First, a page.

PMFAI: Cooperation Between Regulatory Authority and Crop Protection Industry Key to Profitability

Editor’s note: At a conference organized by the Crop Care Federation of India (CCFI) along with the Ministry of Agriculture and Farmers Welfare, Govt. of India and Government of Maharashtra on 23rd January 2019 in Mumbai, Pesticides Manufacturers and Formulators Association (PMFAI) President Pradip Dave delivered a speech titled “Cooperation between Regulatory Authority and Industry in Doubling Farmers Income.” PMFAI was also the supporter and one of the sponsors of the event. The following is an excerpt from that speech.

I indeed have great pleasure to participate in this Conference organized by CCFI on “Government, Industry and Farmer working together to make farming more profitable in Maharashtra and India”. I believe it is a very important area where regulatory authority and industry need to put greater efforts.


For doubling farmers income, I believe we have to first concentrate on affordable pricing of various agri inputs used by farmers. Due to improvement in technology and availability of quality seeds, fertilizers, pesticides, and other growth regulators, plant protection measures are at their best. Due to over production and lower demands, sometimes yield cost goes down to even 20% to 30%. This results in distress selling and prices of commodities are non-remunerative to farmers. The government needs to take maximum care on input costing and also bring fair MSP, which at present is not supporting enough. As an example, I would like to bring to your notice a brief abstract from recent news item which appeared in Times of India on Saturday, 19th January:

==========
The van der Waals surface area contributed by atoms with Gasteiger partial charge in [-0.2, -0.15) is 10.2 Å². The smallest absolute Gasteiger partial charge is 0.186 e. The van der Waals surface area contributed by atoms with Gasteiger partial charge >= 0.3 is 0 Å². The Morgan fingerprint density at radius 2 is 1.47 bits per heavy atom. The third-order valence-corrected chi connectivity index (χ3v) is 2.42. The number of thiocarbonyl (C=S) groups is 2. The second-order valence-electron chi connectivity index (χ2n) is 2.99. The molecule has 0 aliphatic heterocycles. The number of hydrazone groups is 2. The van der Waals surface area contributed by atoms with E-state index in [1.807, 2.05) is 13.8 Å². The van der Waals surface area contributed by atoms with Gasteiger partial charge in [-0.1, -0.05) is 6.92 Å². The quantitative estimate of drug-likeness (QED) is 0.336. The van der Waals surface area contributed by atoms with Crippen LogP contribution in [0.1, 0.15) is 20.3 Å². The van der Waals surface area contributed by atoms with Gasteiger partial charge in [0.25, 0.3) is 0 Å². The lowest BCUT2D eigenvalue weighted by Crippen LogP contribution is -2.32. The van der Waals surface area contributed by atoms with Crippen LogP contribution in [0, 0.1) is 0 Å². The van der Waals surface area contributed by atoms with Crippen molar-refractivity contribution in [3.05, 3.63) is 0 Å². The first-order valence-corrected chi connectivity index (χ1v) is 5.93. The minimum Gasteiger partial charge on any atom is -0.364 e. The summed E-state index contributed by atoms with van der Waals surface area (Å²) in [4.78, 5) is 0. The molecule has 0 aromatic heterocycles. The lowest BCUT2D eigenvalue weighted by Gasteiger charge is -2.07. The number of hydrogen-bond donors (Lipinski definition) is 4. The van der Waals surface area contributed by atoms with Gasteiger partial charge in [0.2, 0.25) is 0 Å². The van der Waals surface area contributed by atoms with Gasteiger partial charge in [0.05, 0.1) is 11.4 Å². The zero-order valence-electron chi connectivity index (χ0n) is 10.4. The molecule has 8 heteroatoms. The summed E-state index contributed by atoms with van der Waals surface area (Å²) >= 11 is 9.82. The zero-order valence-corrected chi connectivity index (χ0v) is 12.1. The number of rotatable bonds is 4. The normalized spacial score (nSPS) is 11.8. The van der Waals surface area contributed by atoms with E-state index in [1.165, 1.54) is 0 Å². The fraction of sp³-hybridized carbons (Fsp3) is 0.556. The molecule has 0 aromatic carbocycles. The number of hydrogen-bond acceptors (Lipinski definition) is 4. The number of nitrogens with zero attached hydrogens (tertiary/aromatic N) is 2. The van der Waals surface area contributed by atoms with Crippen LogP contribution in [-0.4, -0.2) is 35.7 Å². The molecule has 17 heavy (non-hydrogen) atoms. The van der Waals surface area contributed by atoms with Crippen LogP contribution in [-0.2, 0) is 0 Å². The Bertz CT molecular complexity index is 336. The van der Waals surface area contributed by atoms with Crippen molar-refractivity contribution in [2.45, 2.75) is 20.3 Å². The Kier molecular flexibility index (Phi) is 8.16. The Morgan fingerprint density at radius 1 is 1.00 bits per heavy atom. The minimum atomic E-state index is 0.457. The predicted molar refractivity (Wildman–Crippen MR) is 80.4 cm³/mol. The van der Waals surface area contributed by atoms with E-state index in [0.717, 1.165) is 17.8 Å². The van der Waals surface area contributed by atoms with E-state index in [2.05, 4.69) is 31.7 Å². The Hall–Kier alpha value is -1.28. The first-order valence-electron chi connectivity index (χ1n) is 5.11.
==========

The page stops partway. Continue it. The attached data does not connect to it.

Rahul Pawar, a young and educated farmer running a nursery at Khutbav Village on the Pune Solapur highway, had been doing brisk business selling saplings to farmers for years. He had about 40 women working at the nursery throughout the year. Now he employs 15-20 people intermittently as business is down with vegetable growers, caught between low prices of produce and rising input costs, struggling to keep going. Such was the demand for vegetable crop sapling that he had to take saplings from other nurseries in order to fulfill his orders. But now his annual turnover has declined by about 20% …… The mood in the region is gloomy as farmers have not had good prices for three years. Prices of tomato, onion, and potato are very poor. ….. Despite the jump in productivity, lower prices, and higher input costs have hurt farmers.